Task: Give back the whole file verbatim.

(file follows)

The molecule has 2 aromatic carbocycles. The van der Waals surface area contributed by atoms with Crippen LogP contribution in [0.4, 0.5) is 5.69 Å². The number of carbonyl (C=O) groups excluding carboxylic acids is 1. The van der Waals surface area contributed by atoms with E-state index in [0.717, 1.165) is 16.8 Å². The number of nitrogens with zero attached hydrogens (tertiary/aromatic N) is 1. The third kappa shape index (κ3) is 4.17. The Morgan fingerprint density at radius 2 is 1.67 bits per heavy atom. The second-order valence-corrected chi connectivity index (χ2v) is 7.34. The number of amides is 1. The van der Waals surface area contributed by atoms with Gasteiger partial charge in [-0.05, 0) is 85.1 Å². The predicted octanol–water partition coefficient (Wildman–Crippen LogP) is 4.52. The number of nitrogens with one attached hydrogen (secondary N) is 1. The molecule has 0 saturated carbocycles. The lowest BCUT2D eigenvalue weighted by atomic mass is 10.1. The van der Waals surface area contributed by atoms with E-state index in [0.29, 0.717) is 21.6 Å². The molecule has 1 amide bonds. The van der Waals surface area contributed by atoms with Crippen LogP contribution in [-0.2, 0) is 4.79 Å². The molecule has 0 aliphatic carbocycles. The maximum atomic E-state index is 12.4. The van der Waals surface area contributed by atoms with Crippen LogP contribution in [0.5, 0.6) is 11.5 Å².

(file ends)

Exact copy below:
The molecule has 2 aromatic carbocycles. The van der Waals surface area contributed by atoms with Crippen LogP contribution in [0.4, 0.5) is 5.69 Å². The number of carbonyl (C=O) groups excluding carboxylic acids is 1. The van der Waals surface area contributed by atoms with E-state index in [0.717, 1.165) is 16.8 Å². The number of nitrogens with zero attached hydrogens (tertiary/aromatic N) is 1. The third kappa shape index (κ3) is 4.17. The Morgan fingerprint density at radius 2 is 1.67 bits per heavy atom. The second-order valence-corrected chi connectivity index (χ2v) is 7.34. The number of amides is 1. The van der Waals surface area contributed by atoms with Gasteiger partial charge in [-0.05, 0) is 85.1 Å². The predicted octanol–water partition coefficient (Wildman–Crippen LogP) is 4.52. The number of nitrogens with one attached hydrogen (secondary N) is 1. The molecule has 0 saturated carbocycles. The lowest BCUT2D eigenvalue weighted by atomic mass is 10.1. The van der Waals surface area contributed by atoms with E-state index in [0.29, 0.717) is 21.6 Å². The molecule has 1 amide bonds. The van der Waals surface area contributed by atoms with Crippen LogP contribution in [-0.2, 0) is 4.79 Å². The molecule has 0 aliphatic carbocycles. The maximum atomic E-state index is 12.4. The van der Waals surface area contributed by atoms with Crippen LogP contribution in [0.5, 0.6) is 11.5 Å².